The possibility of sporadic E (Es) layer formation in the mid-latitude nighttime lower thermosphere by horizontal homogeneous and inhomogeneous (vertically and horizontally changing) winds is investigated in 3D by analytical and numerical solutions of continuity equation for dominant heavy metallic ions Fe+. The theory of influence of wind velocity direction, value, and its shear on formation of sporadic E is developed in case of presence the effect of horizontally changing wind (the effect of horizontal convergence). In this case, the horizontal wind with horizontal shear, characterized by compressibility and/or vortices, can provide an additional influence on heavy metallic ions Fe+ horizontal convergence and Es layers density, which can be formed by their vertical convergence caused as by wind direction and values and by its horizontal shear as well. The horizontal wind value and direction have significant influence on ion vertical drift velocity and its minimal negative values of divergence necessary for development of ion vertical convergence into sporadic E type layer. The horizontal wind horizontal shear, in addition to its vertical shear, also influences the ion drift velocity value and its vertical changes and correspondingly on formation of sporadic E layer and its density. The atmospheric gravity waves (AGWs), with relatively smaller horizontal wave length than planetary waves and tidal motion, can significantly influence location of ion vertical drift velocity nodes (where Es layers formation expectable) and its vertical and horizontal shear providing ion vertical convergence into thin layer. Horizontal shear can cause additional influence in the Es layers density than in the case of only wind value and vertical shear only. In this case, depending on wind direction and value in the height region of the lower thermosphere about 90-150 km occurs heavy metallic ions (Fe+) vertical convergence into thin sporadic E type layer. The horizontal wind horizontal shear also can influence on ions horizontal convergence and density and location Es layers. The AGWs modulate the horizontal wind direction and values and causes ion additional horizontal convergence, while the vertical changes (shear) causes additional vertical convergence than in the case without vertical shear. Influence of horizontal shear on sporadic E density and the importance of vertical compressibility of the lower thermosphere, which also can be influenced by AGWs, is demonstrated numerically. For the given wavelength and background wind, the predictability of formation Es layers and its possible location regions are shown. Acknowledgements: This study was funded by Georgian Shota Rustaveli National Science Foundation Grant no. FR17-357.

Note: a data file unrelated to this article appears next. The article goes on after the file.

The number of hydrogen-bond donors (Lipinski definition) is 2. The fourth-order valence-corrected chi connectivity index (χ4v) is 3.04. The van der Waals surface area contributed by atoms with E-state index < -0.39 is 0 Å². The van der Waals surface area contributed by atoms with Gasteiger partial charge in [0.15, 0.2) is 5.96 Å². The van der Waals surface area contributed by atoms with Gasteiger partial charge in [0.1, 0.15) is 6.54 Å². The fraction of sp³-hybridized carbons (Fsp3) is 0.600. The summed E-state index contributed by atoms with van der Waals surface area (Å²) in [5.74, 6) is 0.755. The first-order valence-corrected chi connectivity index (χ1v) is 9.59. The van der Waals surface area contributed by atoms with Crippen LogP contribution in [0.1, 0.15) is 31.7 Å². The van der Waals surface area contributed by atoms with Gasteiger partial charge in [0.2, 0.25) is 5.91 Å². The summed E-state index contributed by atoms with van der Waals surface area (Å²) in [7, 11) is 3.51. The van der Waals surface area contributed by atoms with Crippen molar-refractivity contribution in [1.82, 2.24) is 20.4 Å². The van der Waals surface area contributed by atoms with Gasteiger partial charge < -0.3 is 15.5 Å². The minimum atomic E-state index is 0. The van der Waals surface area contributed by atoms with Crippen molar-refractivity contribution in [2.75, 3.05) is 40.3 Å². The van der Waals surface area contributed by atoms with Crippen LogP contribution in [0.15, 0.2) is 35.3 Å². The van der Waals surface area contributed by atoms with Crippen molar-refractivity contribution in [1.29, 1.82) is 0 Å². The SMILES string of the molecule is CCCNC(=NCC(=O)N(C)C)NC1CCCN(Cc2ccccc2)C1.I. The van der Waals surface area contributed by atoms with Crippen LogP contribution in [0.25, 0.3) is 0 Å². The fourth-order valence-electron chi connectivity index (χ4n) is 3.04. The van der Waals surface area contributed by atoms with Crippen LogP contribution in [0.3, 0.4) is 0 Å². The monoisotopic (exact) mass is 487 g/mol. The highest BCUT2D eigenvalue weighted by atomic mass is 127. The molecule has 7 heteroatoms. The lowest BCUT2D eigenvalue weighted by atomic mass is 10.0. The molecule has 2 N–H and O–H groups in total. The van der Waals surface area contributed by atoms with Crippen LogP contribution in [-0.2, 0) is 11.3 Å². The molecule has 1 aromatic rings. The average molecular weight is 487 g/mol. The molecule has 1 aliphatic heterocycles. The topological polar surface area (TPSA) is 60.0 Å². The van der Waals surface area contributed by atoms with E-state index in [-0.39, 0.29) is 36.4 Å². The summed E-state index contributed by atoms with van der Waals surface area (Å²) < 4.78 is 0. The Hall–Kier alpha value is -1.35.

Keywords: in-homogeneous, sporadic E, thermosphere, wind